SAN ANTONIO — Doors kicked in, dolls heads ripped off, beloved artifacts nowhere to be found. That's what was discovered at a designated historic site over the weekend.
One item that disappeared is said to carry a curse.
The Yturri-Edmunds house was built in the 1850's. The south side landmark is just steps away from the San Antonio River on the corner of Mission Road and Yellowstone Street.
"The land was purchased by Manuel Yturri-Castillo in 1824. It was Mission Concepción land," said Dr. Vince Michael, Executive Director of The Conservation Society of San Antonio.
It's one of the few adobe brick houses left in San Antonio that gives visitors a glimpse of what life was like in the 19th century.
60 years ago, the property was given to The Conservation Society of San Antonio and now serves as a museum.
"It was in one family up until 1961 when it was given to us by the last descendant, Ernestine Edmunds."
Sunday morning, a tenant who lives on-site found two doors kicked in. They walked inside and made a shocking discovery.
"[The intruders] sort of ransacked, pulled out a lot of drawers, cleared things off of shelves, broke artifacts, tore heads off dolls," said Michael.
The most heartbreaking discovery, so far, was the disappearance of a mantle clock. Board members of The Conservation Society of San Antonio say the clock may not be worth millions, but it held historic significance -- perhaps even a curse.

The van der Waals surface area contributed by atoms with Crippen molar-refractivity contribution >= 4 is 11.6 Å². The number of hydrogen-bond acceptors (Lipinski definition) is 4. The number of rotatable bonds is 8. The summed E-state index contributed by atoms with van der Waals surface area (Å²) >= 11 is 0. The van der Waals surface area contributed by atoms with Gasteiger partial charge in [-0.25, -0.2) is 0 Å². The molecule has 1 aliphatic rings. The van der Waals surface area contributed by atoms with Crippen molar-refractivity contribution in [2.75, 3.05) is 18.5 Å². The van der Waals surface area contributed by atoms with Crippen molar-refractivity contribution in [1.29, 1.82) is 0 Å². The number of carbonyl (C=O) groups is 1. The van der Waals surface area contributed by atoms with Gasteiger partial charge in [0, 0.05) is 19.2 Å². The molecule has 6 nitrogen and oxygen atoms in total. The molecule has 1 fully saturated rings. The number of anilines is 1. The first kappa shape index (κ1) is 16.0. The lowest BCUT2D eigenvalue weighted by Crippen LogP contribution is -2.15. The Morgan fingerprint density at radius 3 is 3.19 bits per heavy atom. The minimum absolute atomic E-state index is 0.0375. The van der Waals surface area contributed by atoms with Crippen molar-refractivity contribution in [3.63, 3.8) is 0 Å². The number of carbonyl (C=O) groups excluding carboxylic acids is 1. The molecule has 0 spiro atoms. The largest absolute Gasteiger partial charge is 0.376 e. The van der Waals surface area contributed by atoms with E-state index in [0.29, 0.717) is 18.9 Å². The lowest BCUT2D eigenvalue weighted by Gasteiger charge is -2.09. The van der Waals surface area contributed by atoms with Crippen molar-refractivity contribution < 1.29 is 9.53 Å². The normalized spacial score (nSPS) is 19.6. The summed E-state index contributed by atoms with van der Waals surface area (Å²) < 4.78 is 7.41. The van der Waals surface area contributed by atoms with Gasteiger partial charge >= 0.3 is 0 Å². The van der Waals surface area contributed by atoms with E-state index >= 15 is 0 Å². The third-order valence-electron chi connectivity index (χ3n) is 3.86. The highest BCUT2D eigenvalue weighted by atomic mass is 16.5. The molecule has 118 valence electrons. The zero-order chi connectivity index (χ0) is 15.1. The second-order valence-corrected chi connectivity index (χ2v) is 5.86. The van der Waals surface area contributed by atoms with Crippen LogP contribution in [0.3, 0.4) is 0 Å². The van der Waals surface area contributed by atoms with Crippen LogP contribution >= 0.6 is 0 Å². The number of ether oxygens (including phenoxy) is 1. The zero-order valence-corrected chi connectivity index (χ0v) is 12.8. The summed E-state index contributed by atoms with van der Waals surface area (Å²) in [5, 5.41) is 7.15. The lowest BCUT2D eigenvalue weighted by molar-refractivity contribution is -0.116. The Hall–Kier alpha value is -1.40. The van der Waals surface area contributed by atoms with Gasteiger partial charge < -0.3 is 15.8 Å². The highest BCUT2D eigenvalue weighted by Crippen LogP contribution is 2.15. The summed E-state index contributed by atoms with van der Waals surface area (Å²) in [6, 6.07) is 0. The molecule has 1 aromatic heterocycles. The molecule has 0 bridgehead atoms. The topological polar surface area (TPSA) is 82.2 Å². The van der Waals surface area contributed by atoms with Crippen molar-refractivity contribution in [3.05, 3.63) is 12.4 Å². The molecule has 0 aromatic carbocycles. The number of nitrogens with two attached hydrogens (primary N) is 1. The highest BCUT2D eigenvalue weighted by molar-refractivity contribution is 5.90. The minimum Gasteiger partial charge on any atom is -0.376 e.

"Ernestine Edmunds and her sister both stated the clock stopped the moment their mother died," Michael explained. "Their handwritten notes were inside the clock and now the clock is gone."
The Conservation Society of San Antonio is doing inventory this week to figure out what was taken.
"Do you think a ghost is following the people who stole this?" We asked Michael.
"There are all sorts of stories here. There is a grotto out back that Ernestine Edmunds built because her mother saw a vision of a woman in white on that site several times during her life. So the owners of this house were very religious, very spiritual," he replied.
Michael says they are fortunate, as this incident could have been worse. He said the intruders tried to light old kerosene lamps inside the house.
"Fortunately they had no kerosene in them. If we had a fire we would have lost everything," said Michael.
The doors to the home will get repaired and more lights will be installed. There's also a discussion underway about cameras being placed on the property.
If you have any information on this case, call police.
Oddly, the criminal left behind a black Nike t-shirt.